Working here at an office, sometimes scheduling events can be challenging. Trying to find a meeting time that works for five to ten people that all work in separate departments is hard enough. Even worse is when someone needs to get a task done before the meeting can be scheduled, or the issues that arise when someone chooses not to respond until that person gets a two-minute task done only to eventually forget about both responding and completing said task. These issues, especially the last one, are problems often caused by simply not starting simple tasks.

PDCA Cycle
https://www.mindtools.com/media/Diagrams/PDCA2017.jpg

Scheduling might be one example, but in the workplace or in personal life there are many instances when small tasks not being done lead to serious issues down the road. Incompletion of small tasks can be something that Lean and continuous improvement can solve, as Lean helps to solve the root cause of these problems. Perhaps the primary reason that a task will not be finished is the fear of reprimand, and/or failure. These fears are at the root of many problems at the workplace. However, it can be solved by one of the most important principles of Lean: sustaining a blame-free environment. Sustaining a blame-free environment is an essential practice that can prevent small problems from spiraling out of control. In a blame-free environment, one can do their work without fear of being criticized for small mistakes.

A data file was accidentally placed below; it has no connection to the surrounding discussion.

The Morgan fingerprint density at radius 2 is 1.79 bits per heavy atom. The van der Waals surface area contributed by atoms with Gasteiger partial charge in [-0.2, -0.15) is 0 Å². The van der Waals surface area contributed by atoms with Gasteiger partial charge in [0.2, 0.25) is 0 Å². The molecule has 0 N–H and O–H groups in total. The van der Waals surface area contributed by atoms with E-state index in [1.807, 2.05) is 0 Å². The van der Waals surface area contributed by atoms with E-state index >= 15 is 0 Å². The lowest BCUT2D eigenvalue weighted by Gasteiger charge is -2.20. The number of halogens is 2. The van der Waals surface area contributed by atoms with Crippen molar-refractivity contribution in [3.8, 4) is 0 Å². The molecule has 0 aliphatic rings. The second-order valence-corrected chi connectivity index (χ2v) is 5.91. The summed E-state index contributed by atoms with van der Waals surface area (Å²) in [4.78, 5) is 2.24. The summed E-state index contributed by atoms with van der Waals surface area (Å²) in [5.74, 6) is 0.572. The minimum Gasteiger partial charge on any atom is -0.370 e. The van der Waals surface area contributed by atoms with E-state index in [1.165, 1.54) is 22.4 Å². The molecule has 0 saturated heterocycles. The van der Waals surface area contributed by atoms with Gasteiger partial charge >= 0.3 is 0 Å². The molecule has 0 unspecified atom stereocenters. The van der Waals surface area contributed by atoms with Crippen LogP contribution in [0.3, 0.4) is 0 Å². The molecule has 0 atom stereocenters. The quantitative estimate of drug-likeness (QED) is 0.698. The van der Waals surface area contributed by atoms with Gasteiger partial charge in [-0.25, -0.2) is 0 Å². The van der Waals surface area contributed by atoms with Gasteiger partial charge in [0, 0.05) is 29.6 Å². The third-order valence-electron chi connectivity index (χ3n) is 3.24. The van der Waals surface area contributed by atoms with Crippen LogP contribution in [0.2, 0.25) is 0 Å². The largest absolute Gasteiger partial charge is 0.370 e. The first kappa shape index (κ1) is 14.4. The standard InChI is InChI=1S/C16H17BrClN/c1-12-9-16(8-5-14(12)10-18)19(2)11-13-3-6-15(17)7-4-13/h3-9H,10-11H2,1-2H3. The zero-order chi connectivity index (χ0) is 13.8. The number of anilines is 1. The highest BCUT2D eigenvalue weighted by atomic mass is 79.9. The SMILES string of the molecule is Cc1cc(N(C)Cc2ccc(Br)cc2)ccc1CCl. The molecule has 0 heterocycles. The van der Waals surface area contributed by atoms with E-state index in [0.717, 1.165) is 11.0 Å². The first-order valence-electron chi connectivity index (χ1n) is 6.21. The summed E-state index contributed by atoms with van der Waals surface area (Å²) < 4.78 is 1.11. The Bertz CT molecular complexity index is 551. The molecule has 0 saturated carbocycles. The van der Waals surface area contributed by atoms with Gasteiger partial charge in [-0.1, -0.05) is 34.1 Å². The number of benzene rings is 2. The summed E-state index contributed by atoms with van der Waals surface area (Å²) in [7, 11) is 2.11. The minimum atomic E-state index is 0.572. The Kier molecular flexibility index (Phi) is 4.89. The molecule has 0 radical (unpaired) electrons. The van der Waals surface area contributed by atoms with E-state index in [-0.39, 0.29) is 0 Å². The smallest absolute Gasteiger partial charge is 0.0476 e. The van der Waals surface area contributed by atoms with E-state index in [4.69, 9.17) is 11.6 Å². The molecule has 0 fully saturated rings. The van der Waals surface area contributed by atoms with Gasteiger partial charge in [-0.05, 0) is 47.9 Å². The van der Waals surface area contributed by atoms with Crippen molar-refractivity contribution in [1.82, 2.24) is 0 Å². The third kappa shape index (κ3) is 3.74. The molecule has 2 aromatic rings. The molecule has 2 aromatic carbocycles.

While keeping a blame-free environment is a good way to solve simple issues, proper planning can prevent small problems from arising in the first place. Again, the principles of Lean are useful to fix many issues. The cycle of Plan, Do, Check, Act (PDCA) is at the core of all continuous improvement. This allows for experimentation to see what works and what doesn’t work. Often when going through the cycle, the small issues that seemed to constantly plague the workplace before disappear.